Pulseve - MagnetThere are many surprises contained in Pulseve’s debut E.P. “Magnet”, not least the fact that the band is a duo; and a drum and bass duo at that. But drums and bass are the rhythm section, right? In reality, the sound is infinitely more complex than the configuration of the band would suggest; certainly they are strong on rhythm: complex time signatures and polyrhythms will please the math rock aficionados. The drumming is strong and varied, while the bass is percussive and melodic, at times utilising repeated themes, at other times using a post-metal approach to sound, effects and possibly some improvisation. The effects add tone and colour to the four instrumentals collected here, allowing Pulseve to fill the musical space traditionally taken up by a full band. To deliver the melody using the bass is a neat trick and there not too many musicians who could pull it off. But Pulseve have the belief and the technical ability to produce a compelling set of songs in a unique and original format.

“Kissing Like Piranas (Self Destruction Disguised As Love)” uses bass effects and harmonics to produce a fascinating piece, unusual in almost every aspect. Diego Franchino’s driving drums and Maurizio Veglio’s almost metallic-sounding bass explore complex rhythmic ideas as they combine elements of math rock, ambient, post-metal and some real prog moments. Like the other songs here, the structure is complex and engaging, while the effect is almost other-worldly.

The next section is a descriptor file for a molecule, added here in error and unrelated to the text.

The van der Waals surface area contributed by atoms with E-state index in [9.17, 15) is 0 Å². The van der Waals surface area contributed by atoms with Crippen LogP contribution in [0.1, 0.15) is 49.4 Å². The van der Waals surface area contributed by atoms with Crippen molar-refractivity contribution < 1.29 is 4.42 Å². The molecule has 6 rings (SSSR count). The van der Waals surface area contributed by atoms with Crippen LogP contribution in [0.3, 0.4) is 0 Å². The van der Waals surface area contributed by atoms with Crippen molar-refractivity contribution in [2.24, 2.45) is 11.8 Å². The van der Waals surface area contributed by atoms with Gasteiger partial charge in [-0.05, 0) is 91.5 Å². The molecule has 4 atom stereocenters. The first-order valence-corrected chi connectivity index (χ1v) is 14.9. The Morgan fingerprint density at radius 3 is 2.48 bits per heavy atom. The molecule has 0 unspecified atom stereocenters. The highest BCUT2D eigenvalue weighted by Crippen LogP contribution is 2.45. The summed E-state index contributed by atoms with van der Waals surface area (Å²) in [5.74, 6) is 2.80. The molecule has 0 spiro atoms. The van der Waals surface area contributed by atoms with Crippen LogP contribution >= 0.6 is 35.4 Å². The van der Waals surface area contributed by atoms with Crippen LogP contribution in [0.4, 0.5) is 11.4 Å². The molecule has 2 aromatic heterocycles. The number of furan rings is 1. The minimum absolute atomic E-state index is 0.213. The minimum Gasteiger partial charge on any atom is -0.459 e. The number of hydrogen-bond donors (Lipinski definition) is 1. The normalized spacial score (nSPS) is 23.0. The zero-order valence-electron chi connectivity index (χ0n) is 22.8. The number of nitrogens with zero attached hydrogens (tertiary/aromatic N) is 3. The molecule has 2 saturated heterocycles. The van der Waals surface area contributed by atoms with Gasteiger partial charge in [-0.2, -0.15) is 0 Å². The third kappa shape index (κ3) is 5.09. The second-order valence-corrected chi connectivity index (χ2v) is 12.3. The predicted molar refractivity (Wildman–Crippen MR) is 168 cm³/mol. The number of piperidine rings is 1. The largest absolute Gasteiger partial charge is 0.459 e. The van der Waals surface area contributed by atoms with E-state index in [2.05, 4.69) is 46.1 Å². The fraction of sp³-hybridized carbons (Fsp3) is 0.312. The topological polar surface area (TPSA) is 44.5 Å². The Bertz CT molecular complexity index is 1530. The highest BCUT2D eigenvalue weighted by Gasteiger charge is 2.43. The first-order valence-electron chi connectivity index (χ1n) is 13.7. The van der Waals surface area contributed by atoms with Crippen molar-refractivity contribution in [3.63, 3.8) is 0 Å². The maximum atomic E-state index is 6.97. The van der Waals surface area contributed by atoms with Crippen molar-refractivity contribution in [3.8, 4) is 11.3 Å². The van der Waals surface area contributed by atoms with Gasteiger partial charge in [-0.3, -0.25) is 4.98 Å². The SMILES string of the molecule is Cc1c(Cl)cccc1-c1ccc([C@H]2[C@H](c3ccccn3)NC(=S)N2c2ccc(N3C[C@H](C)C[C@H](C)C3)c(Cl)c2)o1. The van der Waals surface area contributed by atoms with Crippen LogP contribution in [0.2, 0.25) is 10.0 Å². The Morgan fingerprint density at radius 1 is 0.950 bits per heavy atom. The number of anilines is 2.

“Night Skydiving (Desire To Men Is Gravity To Earth)” layers drums, distorted bass lines and harmonics to good effect. At times unapologetically heavy, at others restrained and subtle, its atmospheric passages play well against the harder aspects of the song; and all the while the rhythms remain challenging and out of the ordinary.

“The Last Bullfight (Ultimatum Por El Matador)” starts quietly enough then mutates into a battery of bass and drums; parts of it are almost doom-like but the rhythms keep it off balance and left field. It is progressive in intent, unwilling to settle for too long on one idea before moving swiftly onto the next. And all the while, the listener has to keep reminding themselves that this is just two musicians.

“Vulchaos (Chill Magma Before Use)” settles straight into a heavy groove with something of Tom Morello about the riff (but with less strings, obviously). This is a temporary state, however, before it heads off on a different path altogether, the drums anchoring the song and the bass moving through a myriad different sounds.

Pulseve’s “Magnet” is four remarkable songs delivered by two remarkable musicians. It’s unlikely you’ve heard anything quite like this before, but don’t let that put you off: there’s always room for originality and bands don’t come much more original than Pulseve.

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